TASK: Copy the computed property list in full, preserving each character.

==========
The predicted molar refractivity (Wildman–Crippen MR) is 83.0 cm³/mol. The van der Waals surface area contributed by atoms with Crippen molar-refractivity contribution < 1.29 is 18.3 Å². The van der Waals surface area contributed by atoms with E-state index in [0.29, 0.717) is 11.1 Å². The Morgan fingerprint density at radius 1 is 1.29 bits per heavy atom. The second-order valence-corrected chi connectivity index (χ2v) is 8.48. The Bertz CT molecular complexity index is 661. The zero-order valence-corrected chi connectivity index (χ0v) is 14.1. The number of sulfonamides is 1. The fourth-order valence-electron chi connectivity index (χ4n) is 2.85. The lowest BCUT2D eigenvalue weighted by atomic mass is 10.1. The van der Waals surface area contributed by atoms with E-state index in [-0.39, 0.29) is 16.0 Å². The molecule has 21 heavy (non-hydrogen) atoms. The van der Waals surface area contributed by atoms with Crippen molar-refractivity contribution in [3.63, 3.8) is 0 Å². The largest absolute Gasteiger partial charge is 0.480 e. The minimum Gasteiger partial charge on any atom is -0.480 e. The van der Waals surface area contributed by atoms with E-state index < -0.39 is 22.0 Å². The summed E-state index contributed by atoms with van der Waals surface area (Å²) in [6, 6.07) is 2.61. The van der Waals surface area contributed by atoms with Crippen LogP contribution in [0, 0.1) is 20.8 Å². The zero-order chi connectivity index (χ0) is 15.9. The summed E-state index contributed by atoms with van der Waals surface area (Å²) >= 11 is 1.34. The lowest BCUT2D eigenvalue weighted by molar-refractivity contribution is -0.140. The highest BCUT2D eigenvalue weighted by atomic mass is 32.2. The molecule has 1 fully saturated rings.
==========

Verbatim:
The predicted molar refractivity (Wildman–Crippen MR) is 83.0 cm³/mol. The van der Waals surface area contributed by atoms with Crippen molar-refractivity contribution < 1.29 is 18.3 Å². The van der Waals surface area contributed by atoms with E-state index in [0.29, 0.717) is 11.1 Å². The Morgan fingerprint density at radius 1 is 1.29 bits per heavy atom. The second-order valence-corrected chi connectivity index (χ2v) is 8.48. The Bertz CT molecular complexity index is 661. The zero-order valence-corrected chi connectivity index (χ0v) is 14.1. The number of sulfonamides is 1. The fourth-order valence-electron chi connectivity index (χ4n) is 2.85. The lowest BCUT2D eigenvalue weighted by atomic mass is 10.1. The van der Waals surface area contributed by atoms with E-state index in [-0.39, 0.29) is 16.0 Å². The molecule has 21 heavy (non-hydrogen) atoms. The van der Waals surface area contributed by atoms with Crippen molar-refractivity contribution in [3.63, 3.8) is 0 Å². The largest absolute Gasteiger partial charge is 0.480 e. The minimum Gasteiger partial charge on any atom is -0.480 e. The van der Waals surface area contributed by atoms with E-state index < -0.39 is 22.0 Å². The summed E-state index contributed by atoms with van der Waals surface area (Å²) in [6, 6.07) is 2.61. The van der Waals surface area contributed by atoms with Crippen LogP contribution in [0, 0.1) is 20.8 Å². The zero-order chi connectivity index (χ0) is 15.9. The summed E-state index contributed by atoms with van der Waals surface area (Å²) >= 11 is 1.34. The lowest BCUT2D eigenvalue weighted by molar-refractivity contribution is -0.140. The highest BCUT2D eigenvalue weighted by atomic mass is 32.2. The molecule has 1 fully saturated rings.